So, today's post is admittedly not as fun as before & after pictures. I don't really like talking about money, probably because we have very little of it! As college students who are financially independent and parents to (almost) two kids, money is tight. We have to make sacrifices and things are difficult from time to time (like living without central heat for 8 weeks this winter...during which time we had TWO snows in Georgia). But having less inspires us to be resourceful in many ways, from decorating to grocery shopping, and we try to make the most of it.
One of my 21 Before 21 goals was to make a budget and follow it. With the start of the new year, it was a good time for us to sit down, pull out the calculator, and analyze our bank statements from the previous year and make changes for this next year. What we found was quite shocking, and many of our pre-concieved ideas were way off track.
Myth # 1: If we go out to eat more, then we spend less on groceries that month.
-Simply not true! There was very little correlation between going out to eat verses how much we spent on groceries. Which means that if we spent a lot on going out to eat, it was just costing us more, period.
Myth # 2: We both made guesses on how much we thought we spent on going out to eat each month.
-Several months we spent nearly DOUBLE what the lowest guess was. Ouch.
Myth #3: Most of what we spend is "necessary" and there are not very many opportunities to cut spending.
-There are definitely places we can cut spending! Primarily in our household spending and going out to eat.
So here are our strategies and goals when it comes to budgeting and cutting spending this year:
1. Limit eating out to once a week: This is especially a challenge for us during midterms/finals, and on nights when we don't get home from classes until nearly 7 PM. So far, we have kept this goal in January. What helps us make this possible is:
-Keeping easy and fast meals on hand, like spaghetti, soup, grilled cheese, and sandwiches
-Plan when we go out to eat. If we look ahead at our schedule, we can decide which night we need to eat out most. For instance, we have to travel to the midwife's house for an appointment this week, so that will be our out to eat night since it requires us to be gone about five hours after being in classes all morning and afternoon.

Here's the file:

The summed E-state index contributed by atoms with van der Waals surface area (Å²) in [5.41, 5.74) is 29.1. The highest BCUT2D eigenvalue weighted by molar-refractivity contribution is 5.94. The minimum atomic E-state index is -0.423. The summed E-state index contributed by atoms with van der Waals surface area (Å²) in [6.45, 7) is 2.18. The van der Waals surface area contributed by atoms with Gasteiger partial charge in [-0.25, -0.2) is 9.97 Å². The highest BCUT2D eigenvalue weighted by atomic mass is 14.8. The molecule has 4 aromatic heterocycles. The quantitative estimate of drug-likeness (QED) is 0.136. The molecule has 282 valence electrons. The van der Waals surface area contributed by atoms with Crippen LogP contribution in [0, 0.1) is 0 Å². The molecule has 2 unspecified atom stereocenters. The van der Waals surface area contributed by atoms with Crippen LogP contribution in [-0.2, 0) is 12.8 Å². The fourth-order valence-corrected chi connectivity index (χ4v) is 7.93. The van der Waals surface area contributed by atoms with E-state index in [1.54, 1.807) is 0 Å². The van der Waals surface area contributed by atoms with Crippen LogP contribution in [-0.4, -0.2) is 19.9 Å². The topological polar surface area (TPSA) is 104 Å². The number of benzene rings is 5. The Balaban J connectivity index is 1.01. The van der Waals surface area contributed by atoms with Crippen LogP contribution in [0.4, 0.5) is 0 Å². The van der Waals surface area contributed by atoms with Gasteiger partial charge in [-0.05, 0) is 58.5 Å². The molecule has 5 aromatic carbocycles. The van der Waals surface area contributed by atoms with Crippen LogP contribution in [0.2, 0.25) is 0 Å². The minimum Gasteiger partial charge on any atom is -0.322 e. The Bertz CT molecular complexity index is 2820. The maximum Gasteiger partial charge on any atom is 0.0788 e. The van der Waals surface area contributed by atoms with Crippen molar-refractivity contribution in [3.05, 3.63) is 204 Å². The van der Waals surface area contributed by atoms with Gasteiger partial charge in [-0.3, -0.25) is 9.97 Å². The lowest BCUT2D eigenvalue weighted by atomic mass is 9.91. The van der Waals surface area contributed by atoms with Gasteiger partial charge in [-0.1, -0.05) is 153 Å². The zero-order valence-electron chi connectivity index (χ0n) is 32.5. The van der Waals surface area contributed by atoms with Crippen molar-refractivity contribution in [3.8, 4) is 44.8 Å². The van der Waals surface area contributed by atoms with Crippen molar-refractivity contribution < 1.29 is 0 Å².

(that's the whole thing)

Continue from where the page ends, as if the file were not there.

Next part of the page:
-Pack snacks for the car. Sometimes I feel like we live in our car. Because we only have one car, and we don't have a parking spot on campus, there is a lot of driving and dropping each other off at classes and work every day. Bringing snacks and water helps with the munchies and keeps us from stopping somewhere.
2. Skip the dessert: While neither of us would usually order dessert out, ever since I have been pregnant/breast feeding, sometimes it's hard for me get full. To cut down on our dessert intake, I am making sure that I order an extra filling entree or order a small side to go with it.
3. Couponing: One of my New Year's goals was to become better at couponing, while I'm no expert, I am definitely obsessed!!! I can already see how much money it is helping us save on household items and toiletries. A few sites that helped me a lot are: Couponing 101 & Organic Deals.I buy two copies of the Sunday paper every week and I have a big binder in which I organize all of my inserts. I also print a lot of coupons online. I have been able to save around 50% on household items like toilet paper, razors, mouthwash, etc.and I expect to save more the better I get at it.
4. Shop gas prices: So this one is not a major saver, but every little bit adds up. Thanks to the website Gas Buddy, I found out that by stopping at the most convenient gas station to us (which we pass on our way out of our neighborhood, basically) we were spending 10-15 cents/gallon more than if we stopped at a gas station a little ways away from us. Now, we don't drive out of our way. That would seem wasteful too...but when we are near a cheaper gas station, we make sure to fill up as opposed to waiting for the empty light to come on and feeling forced to stop at the nearest station. (An added perk, there is less chance of running out of gas!)
A few other steps we've taken:
-I analyzed our phone bill usage over a several month period and switched plans to avoid overages
-We keep the thermostat dialed down (64 actually feels quite warm compared to 50-55..which is what our house was at when we did not have heat)
-Fixing simpler meals with less ingredients to cut down on groceries
So do you follow a budget? What steps do you take to save money?
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